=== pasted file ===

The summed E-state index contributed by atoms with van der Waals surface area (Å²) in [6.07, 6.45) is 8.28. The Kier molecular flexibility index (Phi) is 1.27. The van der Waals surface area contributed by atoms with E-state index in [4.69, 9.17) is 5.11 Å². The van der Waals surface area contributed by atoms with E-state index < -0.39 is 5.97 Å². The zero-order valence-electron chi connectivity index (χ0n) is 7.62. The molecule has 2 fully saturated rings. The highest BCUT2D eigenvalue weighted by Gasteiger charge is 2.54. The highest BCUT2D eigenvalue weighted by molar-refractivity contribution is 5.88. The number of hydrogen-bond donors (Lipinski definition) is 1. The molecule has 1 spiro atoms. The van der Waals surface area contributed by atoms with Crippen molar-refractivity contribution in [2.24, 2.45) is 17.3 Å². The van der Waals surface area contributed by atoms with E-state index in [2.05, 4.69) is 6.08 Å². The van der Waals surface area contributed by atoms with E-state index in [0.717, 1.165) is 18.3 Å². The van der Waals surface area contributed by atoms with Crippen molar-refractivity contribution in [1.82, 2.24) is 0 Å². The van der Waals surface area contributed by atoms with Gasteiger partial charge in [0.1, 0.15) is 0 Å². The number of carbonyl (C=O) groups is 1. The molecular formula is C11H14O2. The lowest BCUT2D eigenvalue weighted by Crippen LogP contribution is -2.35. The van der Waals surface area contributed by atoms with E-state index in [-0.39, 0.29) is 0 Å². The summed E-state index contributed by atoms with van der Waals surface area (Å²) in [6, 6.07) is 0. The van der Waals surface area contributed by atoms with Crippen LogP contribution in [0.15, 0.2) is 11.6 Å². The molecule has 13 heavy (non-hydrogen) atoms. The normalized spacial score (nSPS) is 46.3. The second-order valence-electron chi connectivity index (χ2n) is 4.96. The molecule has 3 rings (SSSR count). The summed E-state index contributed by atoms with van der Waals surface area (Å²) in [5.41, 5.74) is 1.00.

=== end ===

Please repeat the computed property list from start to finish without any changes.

The summed E-state index contributed by atoms with van der Waals surface area (Å²) in [6.07, 6.45) is 8.28. The Kier molecular flexibility index (Phi) is 1.27. The van der Waals surface area contributed by atoms with E-state index in [4.69, 9.17) is 5.11 Å². The van der Waals surface area contributed by atoms with E-state index < -0.39 is 5.97 Å². The zero-order valence-electron chi connectivity index (χ0n) is 7.62. The molecule has 2 fully saturated rings. The highest BCUT2D eigenvalue weighted by Gasteiger charge is 2.54. The highest BCUT2D eigenvalue weighted by molar-refractivity contribution is 5.88. The number of hydrogen-bond donors (Lipinski definition) is 1. The molecule has 1 spiro atoms. The van der Waals surface area contributed by atoms with Crippen molar-refractivity contribution in [2.24, 2.45) is 17.3 Å². The van der Waals surface area contributed by atoms with E-state index in [2.05, 4.69) is 6.08 Å². The van der Waals surface area contributed by atoms with E-state index in [0.717, 1.165) is 18.3 Å². The van der Waals surface area contributed by atoms with Crippen molar-refractivity contribution in [1.82, 2.24) is 0 Å². The van der Waals surface area contributed by atoms with Gasteiger partial charge in [0.1, 0.15) is 0 Å². The number of carbonyl (C=O) groups is 1. The molecular formula is C11H14O2. The lowest BCUT2D eigenvalue weighted by Crippen LogP contribution is -2.35. The van der Waals surface area contributed by atoms with E-state index in [-0.39, 0.29) is 0 Å². The summed E-state index contributed by atoms with van der Waals surface area (Å²) in [6, 6.07) is 0. The van der Waals surface area contributed by atoms with Crippen LogP contribution in [0.15, 0.2) is 11.6 Å². The molecule has 13 heavy (non-hydrogen) atoms. The normalized spacial score (nSPS) is 46.3. The second-order valence-electron chi connectivity index (χ2n) is 4.96. The molecule has 3 rings (SSSR count). The summed E-state index contributed by atoms with van der Waals surface area (Å²) in [5.41, 5.74) is 1.00.